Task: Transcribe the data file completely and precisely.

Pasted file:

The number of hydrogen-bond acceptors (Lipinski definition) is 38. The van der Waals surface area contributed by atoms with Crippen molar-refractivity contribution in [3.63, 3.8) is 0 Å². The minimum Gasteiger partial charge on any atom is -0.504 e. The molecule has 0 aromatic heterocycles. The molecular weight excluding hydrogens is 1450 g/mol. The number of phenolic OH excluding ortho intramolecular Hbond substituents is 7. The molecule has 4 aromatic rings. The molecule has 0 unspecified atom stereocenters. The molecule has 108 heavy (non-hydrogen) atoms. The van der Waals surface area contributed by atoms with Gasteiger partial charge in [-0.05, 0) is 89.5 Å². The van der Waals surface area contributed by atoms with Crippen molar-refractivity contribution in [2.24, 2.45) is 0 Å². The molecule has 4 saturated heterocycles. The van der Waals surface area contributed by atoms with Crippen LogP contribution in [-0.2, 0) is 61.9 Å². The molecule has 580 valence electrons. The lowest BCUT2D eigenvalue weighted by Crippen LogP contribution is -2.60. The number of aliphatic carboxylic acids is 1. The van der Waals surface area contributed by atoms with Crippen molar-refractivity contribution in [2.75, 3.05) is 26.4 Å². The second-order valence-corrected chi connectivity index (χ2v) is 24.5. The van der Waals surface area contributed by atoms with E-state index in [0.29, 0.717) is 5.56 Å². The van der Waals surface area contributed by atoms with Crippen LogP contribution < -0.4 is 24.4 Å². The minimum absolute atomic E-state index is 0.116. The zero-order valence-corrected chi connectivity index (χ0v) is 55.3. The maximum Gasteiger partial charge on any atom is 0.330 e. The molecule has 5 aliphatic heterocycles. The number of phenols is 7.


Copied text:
The number of hydrogen-bond acceptors (Lipinski definition) is 38. The van der Waals surface area contributed by atoms with Crippen molar-refractivity contribution in [3.63, 3.8) is 0 Å². The minimum Gasteiger partial charge on any atom is -0.504 e. The molecule has 0 aromatic heterocycles. The molecular weight excluding hydrogens is 1450 g/mol. The number of phenolic OH excluding ortho intramolecular Hbond substituents is 7. The molecule has 4 aromatic rings. The molecule has 0 unspecified atom stereocenters. The molecule has 108 heavy (non-hydrogen) atoms. The van der Waals surface area contributed by atoms with Gasteiger partial charge in [-0.05, 0) is 89.5 Å². The van der Waals surface area contributed by atoms with Crippen molar-refractivity contribution in [2.24, 2.45) is 0 Å². The molecule has 4 saturated heterocycles. The van der Waals surface area contributed by atoms with Crippen LogP contribution in [-0.2, 0) is 61.9 Å². The molecule has 580 valence electrons. The lowest BCUT2D eigenvalue weighted by Crippen LogP contribution is -2.60. The number of aliphatic carboxylic acids is 1. The van der Waals surface area contributed by atoms with Crippen molar-refractivity contribution in [2.75, 3.05) is 26.4 Å². The second-order valence-corrected chi connectivity index (χ2v) is 24.5. The van der Waals surface area contributed by atoms with E-state index in [0.29, 0.717) is 5.56 Å². The van der Waals surface area contributed by atoms with Crippen LogP contribution < -0.4 is 24.4 Å². The minimum absolute atomic E-state index is 0.116. The zero-order valence-corrected chi connectivity index (χ0v) is 55.3. The maximum Gasteiger partial charge on any atom is 0.330 e. The molecule has 5 aliphatic heterocycles. The number of phenols is 7.